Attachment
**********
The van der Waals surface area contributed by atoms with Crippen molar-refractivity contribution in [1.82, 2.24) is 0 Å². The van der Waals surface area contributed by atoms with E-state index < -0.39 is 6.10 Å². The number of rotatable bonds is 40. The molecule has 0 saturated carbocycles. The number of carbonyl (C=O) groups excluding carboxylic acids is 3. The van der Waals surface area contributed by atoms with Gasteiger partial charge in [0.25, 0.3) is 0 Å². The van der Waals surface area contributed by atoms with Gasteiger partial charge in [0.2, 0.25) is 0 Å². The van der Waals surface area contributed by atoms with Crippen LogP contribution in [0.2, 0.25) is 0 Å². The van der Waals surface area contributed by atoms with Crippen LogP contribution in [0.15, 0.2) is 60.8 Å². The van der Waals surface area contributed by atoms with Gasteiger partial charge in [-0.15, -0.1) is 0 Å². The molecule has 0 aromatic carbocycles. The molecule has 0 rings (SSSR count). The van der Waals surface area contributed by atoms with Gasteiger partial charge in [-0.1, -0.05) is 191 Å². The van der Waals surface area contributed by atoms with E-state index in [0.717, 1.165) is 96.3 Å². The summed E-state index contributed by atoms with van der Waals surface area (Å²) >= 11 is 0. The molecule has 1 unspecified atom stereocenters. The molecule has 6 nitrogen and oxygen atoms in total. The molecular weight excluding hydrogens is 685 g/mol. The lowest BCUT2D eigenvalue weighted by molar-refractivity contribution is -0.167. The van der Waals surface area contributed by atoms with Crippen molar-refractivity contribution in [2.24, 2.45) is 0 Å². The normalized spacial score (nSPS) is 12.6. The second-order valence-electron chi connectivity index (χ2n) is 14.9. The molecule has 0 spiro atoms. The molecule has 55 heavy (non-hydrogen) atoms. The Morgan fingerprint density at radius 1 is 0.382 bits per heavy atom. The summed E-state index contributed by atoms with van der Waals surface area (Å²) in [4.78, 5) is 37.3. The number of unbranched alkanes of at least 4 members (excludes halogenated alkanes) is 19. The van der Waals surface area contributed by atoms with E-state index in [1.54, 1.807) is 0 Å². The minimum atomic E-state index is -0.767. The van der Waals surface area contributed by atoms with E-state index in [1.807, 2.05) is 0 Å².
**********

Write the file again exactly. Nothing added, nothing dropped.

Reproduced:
The van der Waals surface area contributed by atoms with Crippen molar-refractivity contribution in [1.82, 2.24) is 0 Å². The van der Waals surface area contributed by atoms with E-state index < -0.39 is 6.10 Å². The number of rotatable bonds is 40. The molecule has 0 saturated carbocycles. The number of carbonyl (C=O) groups excluding carboxylic acids is 3. The van der Waals surface area contributed by atoms with Gasteiger partial charge in [0.25, 0.3) is 0 Å². The van der Waals surface area contributed by atoms with Gasteiger partial charge in [0.2, 0.25) is 0 Å². The van der Waals surface area contributed by atoms with Crippen LogP contribution in [0.2, 0.25) is 0 Å². The van der Waals surface area contributed by atoms with Crippen LogP contribution in [0.15, 0.2) is 60.8 Å². The van der Waals surface area contributed by atoms with Gasteiger partial charge in [-0.15, -0.1) is 0 Å². The molecule has 0 aromatic carbocycles. The molecule has 0 rings (SSSR count). The van der Waals surface area contributed by atoms with Gasteiger partial charge in [-0.1, -0.05) is 191 Å². The van der Waals surface area contributed by atoms with E-state index in [0.717, 1.165) is 96.3 Å². The summed E-state index contributed by atoms with van der Waals surface area (Å²) >= 11 is 0. The molecule has 1 unspecified atom stereocenters. The molecule has 6 nitrogen and oxygen atoms in total. The molecular weight excluding hydrogens is 685 g/mol. The lowest BCUT2D eigenvalue weighted by molar-refractivity contribution is -0.167. The van der Waals surface area contributed by atoms with Crippen molar-refractivity contribution in [2.24, 2.45) is 0 Å². The normalized spacial score (nSPS) is 12.6. The second-order valence-electron chi connectivity index (χ2n) is 14.9. The molecule has 0 spiro atoms. The molecule has 55 heavy (non-hydrogen) atoms. The Morgan fingerprint density at radius 1 is 0.382 bits per heavy atom. The summed E-state index contributed by atoms with van der Waals surface area (Å²) in [4.78, 5) is 37.3. The number of unbranched alkanes of at least 4 members (excludes halogenated alkanes) is 19. The van der Waals surface area contributed by atoms with E-state index in [1.54, 1.807) is 0 Å². The minimum atomic E-state index is -0.767. The van der Waals surface area contributed by atoms with E-state index in [1.807, 2.05) is 0 Å².